Over 25 years after the fall of communism in Eastern and Central Europe, many of the region’s capital cities have made it onto the travel map in a big way. Once you’ve witnessed Budapest’s raw grandeur, Tallinn’s cozy beauty, and the saturated color of a Prague sunset, what’s next? It’s impossible to pick just 10 cities that are the most beautiful in such a diverse and exciting region, so just consider these a start.
Český Krumlov, Czech Republic
A red-roofed town, sitting comfortably in the embrace of the Vltava River, unchanged since its heyday in the 14th to 17th centuries – it may sound like a fairy-tale, but it’s actually a real town in the South Bohemian region of the Czech Republic. Only a few hours away from the country’s famous capital, Český Krumlov has all of Prague’s charm packed into an area that’s a fraction of the size. As many people choose to take day trips from Prague, the best way to see the town is to stay overnight and then catch it in the evening and early morning when the streets are quiet and peaceful.
Once an important trading city in the Hanseatic League and later the birthplace of the Solidarity movement that would bring down communism in Poland, Gdańsk is more than just a pretty face when it comes to Polish history – though it is also stunning on an aesthetic level. Located right on the Baltic Sea at the mouth of the Motlawa River, Gdańsk is full of colorful streets and mainly 17th century buildings. Visiting kings and queens used to travel along what they called the Royal Way, and you can do the same yourself. It’s a great way to see the main sights, and it’s not every day that you can put yourself in a king’s shoes.
Tartu is important as a university town in Estonia, so you can already guess that it’s far livelier than its size might portend. The buildings in the center around the university are painted bright pastel colors, so that they can lighten up the dark winter days and reflect the never-ending light in the summer months. It’s known as the intellectual center of the country, and the “Kissing Students” statue in the main square reminds visitors of whom the city celebrates. As if it wasn’t cute enough, Tartu’s motto displays the same sort of positivity as its buildings – “City of good thoughts”.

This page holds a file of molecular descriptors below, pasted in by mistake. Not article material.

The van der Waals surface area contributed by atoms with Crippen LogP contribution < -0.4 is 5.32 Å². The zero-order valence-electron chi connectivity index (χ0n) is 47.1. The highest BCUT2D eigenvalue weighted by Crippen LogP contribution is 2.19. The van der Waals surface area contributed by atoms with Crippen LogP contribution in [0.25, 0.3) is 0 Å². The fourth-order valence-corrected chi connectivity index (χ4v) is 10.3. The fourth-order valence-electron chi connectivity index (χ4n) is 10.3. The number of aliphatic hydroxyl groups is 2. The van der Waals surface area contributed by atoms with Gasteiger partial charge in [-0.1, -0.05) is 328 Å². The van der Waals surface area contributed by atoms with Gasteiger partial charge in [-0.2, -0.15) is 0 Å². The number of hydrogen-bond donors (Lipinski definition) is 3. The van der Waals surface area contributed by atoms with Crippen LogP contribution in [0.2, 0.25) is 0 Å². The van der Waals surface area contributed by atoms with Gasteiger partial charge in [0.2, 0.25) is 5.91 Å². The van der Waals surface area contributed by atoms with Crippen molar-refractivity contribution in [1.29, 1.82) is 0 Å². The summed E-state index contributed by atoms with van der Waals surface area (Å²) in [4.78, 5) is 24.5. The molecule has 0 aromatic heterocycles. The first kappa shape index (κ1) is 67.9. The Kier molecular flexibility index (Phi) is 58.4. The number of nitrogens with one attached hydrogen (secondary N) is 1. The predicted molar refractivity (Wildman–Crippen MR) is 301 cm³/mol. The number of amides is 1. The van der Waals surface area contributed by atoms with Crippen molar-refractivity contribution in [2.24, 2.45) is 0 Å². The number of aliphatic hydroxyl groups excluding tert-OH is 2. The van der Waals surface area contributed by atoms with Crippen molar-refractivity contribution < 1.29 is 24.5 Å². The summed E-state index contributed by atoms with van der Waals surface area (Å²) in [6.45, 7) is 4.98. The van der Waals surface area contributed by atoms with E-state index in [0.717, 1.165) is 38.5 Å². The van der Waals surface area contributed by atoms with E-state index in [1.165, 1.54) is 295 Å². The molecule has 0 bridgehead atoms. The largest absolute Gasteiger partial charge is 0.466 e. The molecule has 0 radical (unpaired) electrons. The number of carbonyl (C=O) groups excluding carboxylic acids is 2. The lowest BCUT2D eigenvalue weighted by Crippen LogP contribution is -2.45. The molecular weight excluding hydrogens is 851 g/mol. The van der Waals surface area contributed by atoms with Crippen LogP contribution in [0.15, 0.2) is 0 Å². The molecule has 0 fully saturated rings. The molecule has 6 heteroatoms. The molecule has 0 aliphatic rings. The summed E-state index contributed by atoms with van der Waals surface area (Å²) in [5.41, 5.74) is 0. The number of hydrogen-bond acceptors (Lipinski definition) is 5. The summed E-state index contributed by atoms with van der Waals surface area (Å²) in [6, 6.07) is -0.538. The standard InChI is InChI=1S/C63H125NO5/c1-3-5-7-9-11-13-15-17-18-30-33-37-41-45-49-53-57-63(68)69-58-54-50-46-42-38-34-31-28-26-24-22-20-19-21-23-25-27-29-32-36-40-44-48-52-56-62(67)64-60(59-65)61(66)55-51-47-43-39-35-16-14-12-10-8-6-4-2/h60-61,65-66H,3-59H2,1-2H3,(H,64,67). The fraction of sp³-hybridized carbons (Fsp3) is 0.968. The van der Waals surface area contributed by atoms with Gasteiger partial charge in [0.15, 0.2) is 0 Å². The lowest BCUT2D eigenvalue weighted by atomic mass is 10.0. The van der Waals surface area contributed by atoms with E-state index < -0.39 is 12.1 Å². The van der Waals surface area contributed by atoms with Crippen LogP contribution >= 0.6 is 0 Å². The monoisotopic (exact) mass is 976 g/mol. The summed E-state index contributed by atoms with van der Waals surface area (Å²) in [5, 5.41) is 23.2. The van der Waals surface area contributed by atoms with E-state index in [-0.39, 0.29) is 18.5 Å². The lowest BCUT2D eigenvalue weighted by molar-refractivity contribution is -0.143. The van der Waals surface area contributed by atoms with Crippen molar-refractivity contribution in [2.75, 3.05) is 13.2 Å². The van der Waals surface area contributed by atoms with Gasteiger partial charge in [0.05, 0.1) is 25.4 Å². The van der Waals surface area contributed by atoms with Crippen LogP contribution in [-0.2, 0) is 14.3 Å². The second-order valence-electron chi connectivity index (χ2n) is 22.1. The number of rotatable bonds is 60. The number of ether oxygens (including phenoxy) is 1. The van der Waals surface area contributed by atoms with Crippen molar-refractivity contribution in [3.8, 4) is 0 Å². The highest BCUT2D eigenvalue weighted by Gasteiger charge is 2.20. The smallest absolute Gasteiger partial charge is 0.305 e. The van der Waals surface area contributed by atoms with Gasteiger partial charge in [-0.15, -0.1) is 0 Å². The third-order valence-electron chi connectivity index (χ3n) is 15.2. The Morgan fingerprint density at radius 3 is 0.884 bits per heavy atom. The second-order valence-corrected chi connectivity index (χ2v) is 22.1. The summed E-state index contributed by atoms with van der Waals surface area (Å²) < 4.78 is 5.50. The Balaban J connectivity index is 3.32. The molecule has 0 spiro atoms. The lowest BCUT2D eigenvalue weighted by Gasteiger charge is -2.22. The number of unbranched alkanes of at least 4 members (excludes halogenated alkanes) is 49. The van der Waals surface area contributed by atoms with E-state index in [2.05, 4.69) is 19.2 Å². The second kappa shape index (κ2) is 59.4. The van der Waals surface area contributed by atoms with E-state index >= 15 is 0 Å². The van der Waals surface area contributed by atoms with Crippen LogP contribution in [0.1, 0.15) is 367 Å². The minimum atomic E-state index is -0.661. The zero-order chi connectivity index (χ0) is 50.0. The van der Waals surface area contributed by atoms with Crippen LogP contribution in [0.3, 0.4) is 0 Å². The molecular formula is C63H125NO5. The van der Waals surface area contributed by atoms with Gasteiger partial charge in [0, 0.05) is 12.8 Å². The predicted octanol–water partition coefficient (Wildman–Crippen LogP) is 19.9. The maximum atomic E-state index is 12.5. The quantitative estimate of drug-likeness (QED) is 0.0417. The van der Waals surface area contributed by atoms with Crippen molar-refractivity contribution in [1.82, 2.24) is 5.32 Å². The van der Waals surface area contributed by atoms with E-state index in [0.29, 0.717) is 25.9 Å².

Lviv has earned the nickname in some circles as the “Little Paris of Ukraine”, which should give you some idea of the impression that foreigners get when they visit. Although the Germans and Soviets battled over it out on the Eastern Frontright during World War II, it survived mostly unharmed, and its old center is now on the UNESCO World Heritage list. Another notable thing about Lviv is its historical diversity – Germans, Poles, and Jews once comprised the majority of its population, and only relatively recently has it become largely Ukrainian. Situated as it is on the western side of the country, it’s safe to visit Lviv now, even with the tensions in eastern Ukraine .
Many people who are new to the history of Eastern Europe don’t realize that before the changes that came along with the modern era, there were German settlers scattered everywhere from the Baltic States to the Balkans. Sibiu is a typical example of the result of this diaspora – Germans founded the city in the 10th century, and soon enough it became the most important German city in Transylvania. It later became part of the Hapsburg Empire, attracted thousands of Hungarians and Romanians, and then became a part of Romania after World War I. Enjoy the pristine center and then head out to the open-air ethnographic museum on the outskirts of the city for a deeper look.
Budapest understandably gets most of the attention in Hungary, but Pécs is a great place to visit if you’re looking for beautiful buildings or a fascinating cultural atmosphere. Originally founded by the Romans in the 2nd century, Pécs has long attracted people of all walks of life. It was an early Christian center, and thanks to that you can find the UNESCO-listed early Christian necropolis, but you can also find a mosque on the main square thanks to the 150 years of Ottoman rule in the area. Now, it is populated by Hungarians, Croatians, and Swabians, all of whom co-exist together comfortably in some particularly gorgeous surroundings.
Another town founded by German settlers, lovely Banská Bystrica is nestled in a valley surrounded by the Low Tatra, Velka Fatra, and Kremnica Mountains. While the Germans and Hungarians who once populated the area are all gone, the buildings still retain the cultural history left behind and the Slovak inhabitants have recently renovated much of the center to make it the attractive place that it is today. The Square of the Slovak National Uprising, the city’s main square, even has a clock tower that, at 40 centimeters off a perpendicular angle, is a cousin of the more famous Leaning Tower of Pisa.